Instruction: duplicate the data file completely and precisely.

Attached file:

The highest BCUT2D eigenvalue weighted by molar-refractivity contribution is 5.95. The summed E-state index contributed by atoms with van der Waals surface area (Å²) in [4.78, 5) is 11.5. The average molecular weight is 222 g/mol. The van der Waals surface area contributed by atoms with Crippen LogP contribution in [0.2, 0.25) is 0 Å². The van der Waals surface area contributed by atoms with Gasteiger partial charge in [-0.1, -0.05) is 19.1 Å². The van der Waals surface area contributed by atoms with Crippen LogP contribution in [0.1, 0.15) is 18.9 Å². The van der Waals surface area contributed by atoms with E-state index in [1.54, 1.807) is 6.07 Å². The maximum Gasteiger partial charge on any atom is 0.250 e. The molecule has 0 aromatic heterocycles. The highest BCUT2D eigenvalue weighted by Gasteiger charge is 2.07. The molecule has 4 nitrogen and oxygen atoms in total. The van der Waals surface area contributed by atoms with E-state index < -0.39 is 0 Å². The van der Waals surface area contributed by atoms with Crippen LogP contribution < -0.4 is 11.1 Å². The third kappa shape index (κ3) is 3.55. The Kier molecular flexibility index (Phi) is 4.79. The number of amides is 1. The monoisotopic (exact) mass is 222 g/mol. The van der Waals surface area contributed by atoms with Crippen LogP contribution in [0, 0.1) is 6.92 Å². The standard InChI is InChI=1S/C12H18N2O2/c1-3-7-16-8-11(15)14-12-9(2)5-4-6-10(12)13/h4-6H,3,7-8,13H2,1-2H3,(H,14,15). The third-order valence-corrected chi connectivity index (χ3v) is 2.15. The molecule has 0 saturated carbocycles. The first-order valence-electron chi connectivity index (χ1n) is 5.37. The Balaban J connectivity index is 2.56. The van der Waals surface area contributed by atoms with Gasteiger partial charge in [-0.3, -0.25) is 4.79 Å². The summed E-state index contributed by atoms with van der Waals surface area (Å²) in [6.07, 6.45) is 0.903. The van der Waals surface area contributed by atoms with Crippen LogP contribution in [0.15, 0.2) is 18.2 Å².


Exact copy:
The highest BCUT2D eigenvalue weighted by molar-refractivity contribution is 5.95. The summed E-state index contributed by atoms with van der Waals surface area (Å²) in [4.78, 5) is 11.5. The average molecular weight is 222 g/mol. The van der Waals surface area contributed by atoms with Crippen LogP contribution in [0.2, 0.25) is 0 Å². The van der Waals surface area contributed by atoms with Gasteiger partial charge in [-0.1, -0.05) is 19.1 Å². The van der Waals surface area contributed by atoms with Crippen LogP contribution in [0.1, 0.15) is 18.9 Å². The van der Waals surface area contributed by atoms with E-state index in [1.54, 1.807) is 6.07 Å². The maximum Gasteiger partial charge on any atom is 0.250 e. The molecule has 0 aromatic heterocycles. The highest BCUT2D eigenvalue weighted by Gasteiger charge is 2.07. The molecule has 4 nitrogen and oxygen atoms in total. The van der Waals surface area contributed by atoms with E-state index < -0.39 is 0 Å². The van der Waals surface area contributed by atoms with Crippen LogP contribution < -0.4 is 11.1 Å². The third kappa shape index (κ3) is 3.55. The Kier molecular flexibility index (Phi) is 4.79. The number of amides is 1. The monoisotopic (exact) mass is 222 g/mol. The van der Waals surface area contributed by atoms with Crippen LogP contribution in [0, 0.1) is 6.92 Å². The standard InChI is InChI=1S/C12H18N2O2/c1-3-7-16-8-11(15)14-12-9(2)5-4-6-10(12)13/h4-6H,3,7-8,13H2,1-2H3,(H,14,15). The third-order valence-corrected chi connectivity index (χ3v) is 2.15. The molecule has 0 saturated carbocycles. The first-order valence-electron chi connectivity index (χ1n) is 5.37. The Balaban J connectivity index is 2.56. The van der Waals surface area contributed by atoms with Gasteiger partial charge in [-0.3, -0.25) is 4.79 Å². The summed E-state index contributed by atoms with van der Waals surface area (Å²) in [6.07, 6.45) is 0.903. The van der Waals surface area contributed by atoms with Crippen LogP contribution in [0.15, 0.2) is 18.2 Å².